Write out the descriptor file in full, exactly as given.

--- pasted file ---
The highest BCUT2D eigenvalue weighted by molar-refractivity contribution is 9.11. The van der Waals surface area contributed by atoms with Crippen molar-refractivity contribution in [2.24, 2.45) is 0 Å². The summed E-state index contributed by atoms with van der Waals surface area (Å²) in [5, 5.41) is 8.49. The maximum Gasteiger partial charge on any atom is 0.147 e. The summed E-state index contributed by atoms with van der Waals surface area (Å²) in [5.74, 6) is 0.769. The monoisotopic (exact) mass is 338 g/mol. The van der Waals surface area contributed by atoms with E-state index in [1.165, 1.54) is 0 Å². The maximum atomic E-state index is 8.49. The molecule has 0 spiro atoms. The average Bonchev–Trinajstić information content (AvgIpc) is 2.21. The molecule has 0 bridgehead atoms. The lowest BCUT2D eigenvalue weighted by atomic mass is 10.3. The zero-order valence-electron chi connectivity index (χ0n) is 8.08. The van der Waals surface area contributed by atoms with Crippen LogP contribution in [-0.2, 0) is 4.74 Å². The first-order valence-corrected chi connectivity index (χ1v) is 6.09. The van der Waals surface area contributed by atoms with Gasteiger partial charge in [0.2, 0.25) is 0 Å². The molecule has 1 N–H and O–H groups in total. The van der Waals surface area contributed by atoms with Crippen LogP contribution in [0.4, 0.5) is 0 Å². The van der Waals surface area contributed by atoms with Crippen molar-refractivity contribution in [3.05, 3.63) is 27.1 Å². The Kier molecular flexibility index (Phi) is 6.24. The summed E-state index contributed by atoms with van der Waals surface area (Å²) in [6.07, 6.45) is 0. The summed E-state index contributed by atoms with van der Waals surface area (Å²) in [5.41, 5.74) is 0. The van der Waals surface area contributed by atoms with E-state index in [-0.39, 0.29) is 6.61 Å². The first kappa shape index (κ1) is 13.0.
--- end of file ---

The highest BCUT2D eigenvalue weighted by molar-refractivity contribution is 9.11. The van der Waals surface area contributed by atoms with Crippen molar-refractivity contribution in [2.24, 2.45) is 0 Å². The summed E-state index contributed by atoms with van der Waals surface area (Å²) in [5, 5.41) is 8.49. The maximum Gasteiger partial charge on any atom is 0.147 e. The summed E-state index contributed by atoms with van der Waals surface area (Å²) in [5.74, 6) is 0.769. The monoisotopic (exact) mass is 338 g/mol. The van der Waals surface area contributed by atoms with E-state index in [1.165, 1.54) is 0 Å². The maximum atomic E-state index is 8.49. The molecule has 0 spiro atoms. The average Bonchev–Trinajstić information content (AvgIpc) is 2.21. The molecule has 0 bridgehead atoms. The lowest BCUT2D eigenvalue weighted by atomic mass is 10.3. The zero-order valence-electron chi connectivity index (χ0n) is 8.08. The van der Waals surface area contributed by atoms with Crippen LogP contribution in [-0.2, 0) is 4.74 Å². The first-order valence-corrected chi connectivity index (χ1v) is 6.09. The van der Waals surface area contributed by atoms with Gasteiger partial charge in [0.2, 0.25) is 0 Å². The molecule has 1 N–H and O–H groups in total. The van der Waals surface area contributed by atoms with Crippen LogP contribution in [0.4, 0.5) is 0 Å². The van der Waals surface area contributed by atoms with Crippen molar-refractivity contribution in [3.05, 3.63) is 27.1 Å². The Kier molecular flexibility index (Phi) is 6.24. The summed E-state index contributed by atoms with van der Waals surface area (Å²) in [6.07, 6.45) is 0. The summed E-state index contributed by atoms with van der Waals surface area (Å²) in [5.41, 5.74) is 0. The van der Waals surface area contributed by atoms with E-state index in [-0.39, 0.29) is 6.61 Å². The first kappa shape index (κ1) is 13.0.